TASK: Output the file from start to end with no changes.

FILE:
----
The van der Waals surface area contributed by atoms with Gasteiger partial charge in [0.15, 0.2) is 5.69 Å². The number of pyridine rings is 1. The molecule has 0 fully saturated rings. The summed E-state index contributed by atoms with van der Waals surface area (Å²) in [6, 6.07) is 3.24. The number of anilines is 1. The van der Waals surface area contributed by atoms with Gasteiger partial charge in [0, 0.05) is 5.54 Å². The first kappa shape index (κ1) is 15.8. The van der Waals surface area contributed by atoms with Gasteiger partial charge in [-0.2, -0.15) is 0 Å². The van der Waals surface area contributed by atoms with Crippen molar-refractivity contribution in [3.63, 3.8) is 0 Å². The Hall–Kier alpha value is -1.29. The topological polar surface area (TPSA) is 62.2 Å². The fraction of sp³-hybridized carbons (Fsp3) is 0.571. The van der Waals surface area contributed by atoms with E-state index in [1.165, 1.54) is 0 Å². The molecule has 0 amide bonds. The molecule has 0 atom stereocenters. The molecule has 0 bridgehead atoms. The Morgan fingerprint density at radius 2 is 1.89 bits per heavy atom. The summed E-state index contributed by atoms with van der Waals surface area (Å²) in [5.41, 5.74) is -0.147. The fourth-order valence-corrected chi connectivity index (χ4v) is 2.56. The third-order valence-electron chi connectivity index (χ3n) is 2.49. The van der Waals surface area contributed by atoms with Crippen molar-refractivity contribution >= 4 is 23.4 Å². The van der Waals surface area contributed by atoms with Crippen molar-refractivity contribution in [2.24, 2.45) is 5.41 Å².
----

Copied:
The van der Waals surface area contributed by atoms with Gasteiger partial charge in [0.15, 0.2) is 5.69 Å². The number of pyridine rings is 1. The molecule has 0 fully saturated rings. The summed E-state index contributed by atoms with van der Waals surface area (Å²) in [6, 6.07) is 3.24. The number of anilines is 1. The van der Waals surface area contributed by atoms with Gasteiger partial charge in [0, 0.05) is 5.54 Å². The first kappa shape index (κ1) is 15.8. The van der Waals surface area contributed by atoms with Gasteiger partial charge in [-0.2, -0.15) is 0 Å². The van der Waals surface area contributed by atoms with Crippen molar-refractivity contribution in [3.63, 3.8) is 0 Å². The Hall–Kier alpha value is -1.29. The topological polar surface area (TPSA) is 62.2 Å². The fraction of sp³-hybridized carbons (Fsp3) is 0.571. The van der Waals surface area contributed by atoms with E-state index in [1.165, 1.54) is 0 Å². The molecule has 0 amide bonds. The molecule has 0 atom stereocenters. The molecule has 0 bridgehead atoms. The Morgan fingerprint density at radius 2 is 1.89 bits per heavy atom. The summed E-state index contributed by atoms with van der Waals surface area (Å²) in [5.41, 5.74) is -0.147. The fourth-order valence-corrected chi connectivity index (χ4v) is 2.56. The third-order valence-electron chi connectivity index (χ3n) is 2.49. The van der Waals surface area contributed by atoms with Crippen molar-refractivity contribution >= 4 is 23.4 Å². The van der Waals surface area contributed by atoms with Crippen molar-refractivity contribution in [2.24, 2.45) is 5.41 Å².